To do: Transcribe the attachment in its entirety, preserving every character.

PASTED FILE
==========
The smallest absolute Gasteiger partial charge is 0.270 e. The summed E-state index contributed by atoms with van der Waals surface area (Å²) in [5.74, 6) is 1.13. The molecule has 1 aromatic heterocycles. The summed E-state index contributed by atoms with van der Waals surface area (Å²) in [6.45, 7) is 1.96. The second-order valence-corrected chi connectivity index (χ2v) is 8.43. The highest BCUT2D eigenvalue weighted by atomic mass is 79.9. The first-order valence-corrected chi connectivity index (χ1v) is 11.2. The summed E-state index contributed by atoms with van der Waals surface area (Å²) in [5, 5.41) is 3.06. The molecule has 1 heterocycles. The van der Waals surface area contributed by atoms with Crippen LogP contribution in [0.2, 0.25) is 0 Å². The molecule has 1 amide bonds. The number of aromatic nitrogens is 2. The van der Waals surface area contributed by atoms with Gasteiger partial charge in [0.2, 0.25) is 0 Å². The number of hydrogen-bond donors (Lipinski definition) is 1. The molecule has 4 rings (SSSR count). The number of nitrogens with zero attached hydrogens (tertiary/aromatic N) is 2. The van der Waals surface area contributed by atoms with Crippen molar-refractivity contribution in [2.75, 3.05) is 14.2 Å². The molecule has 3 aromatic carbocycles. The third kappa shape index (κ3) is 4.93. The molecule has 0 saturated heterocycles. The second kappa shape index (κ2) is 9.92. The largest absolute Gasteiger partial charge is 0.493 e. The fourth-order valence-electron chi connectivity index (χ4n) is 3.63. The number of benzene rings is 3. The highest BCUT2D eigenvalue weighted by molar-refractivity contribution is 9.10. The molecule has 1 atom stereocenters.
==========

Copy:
The smallest absolute Gasteiger partial charge is 0.270 e. The summed E-state index contributed by atoms with van der Waals surface area (Å²) in [5.74, 6) is 1.13. The molecule has 1 aromatic heterocycles. The summed E-state index contributed by atoms with van der Waals surface area (Å²) in [6.45, 7) is 1.96. The second-order valence-corrected chi connectivity index (χ2v) is 8.43. The highest BCUT2D eigenvalue weighted by atomic mass is 79.9. The first-order valence-corrected chi connectivity index (χ1v) is 11.2. The summed E-state index contributed by atoms with van der Waals surface area (Å²) in [5, 5.41) is 3.06. The molecule has 1 heterocycles. The van der Waals surface area contributed by atoms with Crippen LogP contribution in [0.2, 0.25) is 0 Å². The molecule has 1 amide bonds. The number of aromatic nitrogens is 2. The van der Waals surface area contributed by atoms with Gasteiger partial charge in [0.2, 0.25) is 0 Å². The number of hydrogen-bond donors (Lipinski definition) is 1. The molecule has 4 rings (SSSR count). The number of nitrogens with zero attached hydrogens (tertiary/aromatic N) is 2. The van der Waals surface area contributed by atoms with Crippen molar-refractivity contribution in [2.75, 3.05) is 14.2 Å². The molecule has 3 aromatic carbocycles. The third kappa shape index (κ3) is 4.93. The molecule has 0 saturated heterocycles. The second kappa shape index (κ2) is 9.92. The largest absolute Gasteiger partial charge is 0.493 e. The fourth-order valence-electron chi connectivity index (χ4n) is 3.63. The number of benzene rings is 3. The highest BCUT2D eigenvalue weighted by molar-refractivity contribution is 9.10. The molecule has 1 atom stereocenters.